aspects to consider in designing learning environments to model
authentic scientific inquiry: (a) problematize an intellectual problem
that encourages students’ engagement; (b) provide students with sufficient authority to address the scientific problem; (c) hold students
accountable to others and to disciplinary norms; and (d) provide students with relevant resources to use. Engle and Conant asserted that
these aspects would help create an environment in which students
are empowered to engage in disciplinary practices as agents who construct shared knowledge in a collaborative process.
Concerning the design of scientific argumentation activities specifically, Jiménez-Aleixandre (2007) proposed principles to support
the engagement of students in the practice of argumentation. She
indicated that each element of the classroom environment needed
to reflect epistemic aspects of the scientific community, supporting
students to develop arguments that offer valid strategies of justification. Based on this body of research, one key aspect of a learning
environment conductive to an authentic argumentation activity is
offering enough space for students to activate and share their resources, developing their reasoning to address intellectual problems.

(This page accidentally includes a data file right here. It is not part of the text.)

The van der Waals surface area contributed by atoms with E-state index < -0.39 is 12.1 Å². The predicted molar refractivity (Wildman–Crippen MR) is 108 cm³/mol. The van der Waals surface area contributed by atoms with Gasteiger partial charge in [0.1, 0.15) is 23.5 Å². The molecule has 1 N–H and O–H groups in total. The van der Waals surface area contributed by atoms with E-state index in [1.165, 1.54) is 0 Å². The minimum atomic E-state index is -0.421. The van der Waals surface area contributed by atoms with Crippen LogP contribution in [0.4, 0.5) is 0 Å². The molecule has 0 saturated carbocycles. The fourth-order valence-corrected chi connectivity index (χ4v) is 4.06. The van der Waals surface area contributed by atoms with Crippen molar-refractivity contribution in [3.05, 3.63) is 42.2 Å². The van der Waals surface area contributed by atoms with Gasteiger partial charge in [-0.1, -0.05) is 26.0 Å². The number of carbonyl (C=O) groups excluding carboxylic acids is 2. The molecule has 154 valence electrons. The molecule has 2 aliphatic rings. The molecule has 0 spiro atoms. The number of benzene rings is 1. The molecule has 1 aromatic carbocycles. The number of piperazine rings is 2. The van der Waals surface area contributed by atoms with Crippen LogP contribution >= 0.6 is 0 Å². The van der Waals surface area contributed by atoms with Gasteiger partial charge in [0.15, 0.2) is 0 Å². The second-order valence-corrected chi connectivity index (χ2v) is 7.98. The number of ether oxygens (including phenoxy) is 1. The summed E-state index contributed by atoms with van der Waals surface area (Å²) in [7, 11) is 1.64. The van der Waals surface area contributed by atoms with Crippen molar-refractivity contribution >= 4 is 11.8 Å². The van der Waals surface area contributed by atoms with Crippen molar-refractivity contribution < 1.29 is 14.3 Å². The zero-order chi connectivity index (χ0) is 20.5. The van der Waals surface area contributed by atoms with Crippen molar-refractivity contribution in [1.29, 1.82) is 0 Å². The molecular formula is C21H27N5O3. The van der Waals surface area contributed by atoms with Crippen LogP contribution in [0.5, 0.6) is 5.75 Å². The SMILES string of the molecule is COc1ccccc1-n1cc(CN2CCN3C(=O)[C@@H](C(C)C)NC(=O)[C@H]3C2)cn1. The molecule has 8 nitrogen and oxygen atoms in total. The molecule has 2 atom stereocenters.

This article presents an argumentation activity about the nervous
system, for biology classes, that provides the necessary context for
students to engage actively in the construction of arguments by
activating their conceptual resources. To support this form of
engagement, we applied the POE strategy in our design, facilitating
data gathering by students and subsequent construction of scientific arguments. We implemented this activity in classrooms to
investigate the practical outcomes in the classroom and explore
the validity of our design. In addition, we investigated other contextual aspects that served to bolster the students’ authentic engagement in the argumentation activity.
A biology teacher in a middle school participated in this research with
two classes of students. Each class was composed of 28 students who,
for this activity, formed small groups of four to five students.
Data Collection and Analysis
We introduced the argumentation activity, including its purpose and